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11 Responses to Raising Healthy Daughters

  1. Dionna @ Code Name: Mama  

    Wonderful words Kate. I’m raising a son, but I am doing many of the same things. I try not to make any disparaging comments about myself or others, we talk about how everyone is different, we aren’t “clean your plate” people (although finding a balance between food that is good energy for our bodies and food that is a sweet treat has sometimes been challenging), etc. I want Kieran (and his future sibling) to grow up not only loving their own bodies, but also appreciating the many differences in people around us.
    Thank you for sharing with us!

  2. Amy @ Anktangle  

    Thank you so much, Kate, for sharing this incredible wisdom with us for the carnival! I don’t have a daughter, but I’ve thought a lot about what I would like to teach her about love of self and body if I ever am blessed with one. I appreciate how intentional you are about the things you say to your daughters to help them avoid going down the same path you did. It’s also important (as you pointed out) not to try to steer them away from any of their natural tendencies to seek out beauty or play with adorning themselves in one way or another. Again, thank you for writing this. <3

  3. Lauren  

    I have 2 boys, and yet I still feel like there’s so much wisdom here I can use (well, and toward myself, too!). I was really touched by the affirmation you say to your daughters and would like to adopt that idea. The unconditional love of a parent means so much for self-esteem, as I know from my own life.

  4. Sarah  

    I’ve thought about these issues so many times regarding our two daughters (3.5 and 18 months). I, too, have struggled with such things and I DO NOT what them to struggle. I love this article. I’m bookmarking it for sure. I love all the tips you give. I really need to be careful about what I say in front of my beauties! 🙂 Thank you so much!! <3\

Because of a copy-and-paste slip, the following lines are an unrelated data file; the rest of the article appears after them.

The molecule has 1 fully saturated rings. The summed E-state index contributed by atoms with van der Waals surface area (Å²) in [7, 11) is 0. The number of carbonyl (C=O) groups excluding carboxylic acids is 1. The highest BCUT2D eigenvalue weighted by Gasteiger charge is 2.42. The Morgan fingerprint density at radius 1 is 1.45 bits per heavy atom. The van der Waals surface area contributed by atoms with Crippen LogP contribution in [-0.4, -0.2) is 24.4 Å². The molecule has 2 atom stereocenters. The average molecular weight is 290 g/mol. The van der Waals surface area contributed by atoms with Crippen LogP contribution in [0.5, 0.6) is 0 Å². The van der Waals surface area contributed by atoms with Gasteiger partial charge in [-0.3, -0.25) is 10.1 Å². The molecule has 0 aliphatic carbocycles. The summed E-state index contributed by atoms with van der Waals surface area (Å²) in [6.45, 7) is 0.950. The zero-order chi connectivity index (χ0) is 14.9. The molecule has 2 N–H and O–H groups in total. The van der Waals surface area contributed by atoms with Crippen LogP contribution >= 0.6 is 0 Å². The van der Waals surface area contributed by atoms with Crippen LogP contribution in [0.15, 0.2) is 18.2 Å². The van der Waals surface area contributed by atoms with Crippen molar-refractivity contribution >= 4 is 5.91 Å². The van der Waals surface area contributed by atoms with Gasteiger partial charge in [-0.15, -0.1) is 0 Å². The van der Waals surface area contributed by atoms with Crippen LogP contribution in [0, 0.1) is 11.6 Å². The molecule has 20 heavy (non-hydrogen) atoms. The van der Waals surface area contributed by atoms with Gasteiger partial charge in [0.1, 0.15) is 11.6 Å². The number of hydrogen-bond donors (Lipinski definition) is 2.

5. Nada @ miniMOMist  

    Wow, Kate, that is such a raw and powerful testimony. Thank you for sharing. I dealt with similar thoughts recently (though I have never developed an eating disorder) and determined that, while I don’t really want to focus on my weight, I felt it was important for me to strive to be healthy instead of thin. And that is the image and lesson I hope to instill on my daughter.

  6. Gretchen  

    I love all your tips for mama’s of daughters – I’ll definitely be using these!

  7. Jennifer at Hybrid Rasta Mama  

    This is an amazing post. I think every parent of daughters needs to print this out, post it on the fridge, carry it on their person, and refer to it a lot. The pressure on women and girls is worse today than it was when I was young. I am sure my mother sees the same thing. Body image was so different in the 50’s when my mother was a teenager and it was so different for me, growing up in the 70’s and 80’s. The pressure to look a certain way and be a certain size is very intense and girls as young as 2 are being forced into dieting and other ridiculous image conscious activities. Makes me sick. Thank you for such a powerful, raw post!

  8. jaqbuncad

    Thank you for sharing these. I’m working to ensure that my own children understand that every body is unique, and that none is inherently less valuable than another. It’s so difficult! There are so many messages in US American society that promote the idea that some kinds of bodies (and some types of people) are worthier than others, and sometimes it feels like an overwhelming task to ensure that they understand that every person has inherent worth and dignity simply for existing, no matter how they look or sound or smell.

  9. Amy  

    Kate, it’s lovely to read your insights here! 🙂 Thank you for sharing them; they are all pertinent and definitely what I strive for in the relationships I have with my children.

  10. Christine @ African Babies Don't Cry  

    Thank you for the reminder that children naturally love their bodies and are proud of them. Its the parents that lay our insecurities on them. We need to be conscious of this to stop the cycle. A great read – thank you.

  11. Hannah Barnhorn  

    Wow – how often did I hid behind an exterior growing up (and how often do I still…)